Marvin Gaye started releasing albums at the age of just 22, in 1961. They started to cross over to a pop audience three years later, when his Together set with Mary Wells appeared. In 1971, the more mature Marvin really connected with the mainstream album audience on the classic What’s Going On, but he scaled even greater heights with the 1973 LP that started its chart journey on 15 September that year, Let’s Get It On.
Gaye fans were primed and ready for this sensuous celebration via the title track lead single, which hit the charts in July that year and was in the second of a six-week run atop the Billboard Hot 100 when the album charted. Easily the longest-running pop No.1 of the year in America, it was the perfect teaser for Marvin’s 13th studio LP.
Music critics purred with satisfaction at the new release. “Gaye uses his voice (in both lead and background) to create a dreamlike quality only slightly less surreal than he did on What’s Going On, his very best record to date,” wrote Jon Landau in Rolling Stone.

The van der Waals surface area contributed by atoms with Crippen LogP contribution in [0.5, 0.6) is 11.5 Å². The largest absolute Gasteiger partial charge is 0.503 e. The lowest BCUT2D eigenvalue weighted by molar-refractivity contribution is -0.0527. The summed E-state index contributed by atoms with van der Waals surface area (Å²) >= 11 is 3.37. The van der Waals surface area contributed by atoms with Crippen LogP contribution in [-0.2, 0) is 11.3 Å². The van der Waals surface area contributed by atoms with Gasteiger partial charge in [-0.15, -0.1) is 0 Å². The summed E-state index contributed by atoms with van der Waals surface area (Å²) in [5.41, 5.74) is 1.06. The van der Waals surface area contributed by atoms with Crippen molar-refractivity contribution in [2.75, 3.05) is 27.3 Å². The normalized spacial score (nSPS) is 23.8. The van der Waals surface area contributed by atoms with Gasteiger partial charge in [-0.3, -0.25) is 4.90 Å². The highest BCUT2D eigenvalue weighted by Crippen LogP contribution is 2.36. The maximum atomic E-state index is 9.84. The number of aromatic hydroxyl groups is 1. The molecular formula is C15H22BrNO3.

“But while on the earlier work he sang of the difference between his vision of God’s will and man’s life,” Landau continued, “he is currently preoccupied with matters purely secular — love and sex. And yet he continues to transmit that same degree of intensity, sending out near cosmic overtones while eloquently phrasing the sometimes simplistic lyrics.”
Record buyers agreed. Motown promoted the album in new ways and to a younger audience than its traditional base, taking out advertising space for it in National Lampoon magazine and the college edition of Time. Let’s Get It On shipped gold, and debuted at No.28, by far the highest new entry of the week.
In the US, it went platinum within three, and went on to spend a week at No.2, held off the top spot only by The Rolling Stones’ Goats Head Soup. Outdoing the No.6 peak of What’s Going On, it also managed eight weeks more than its predecessor on the Billboard chart, with a 61-week stay.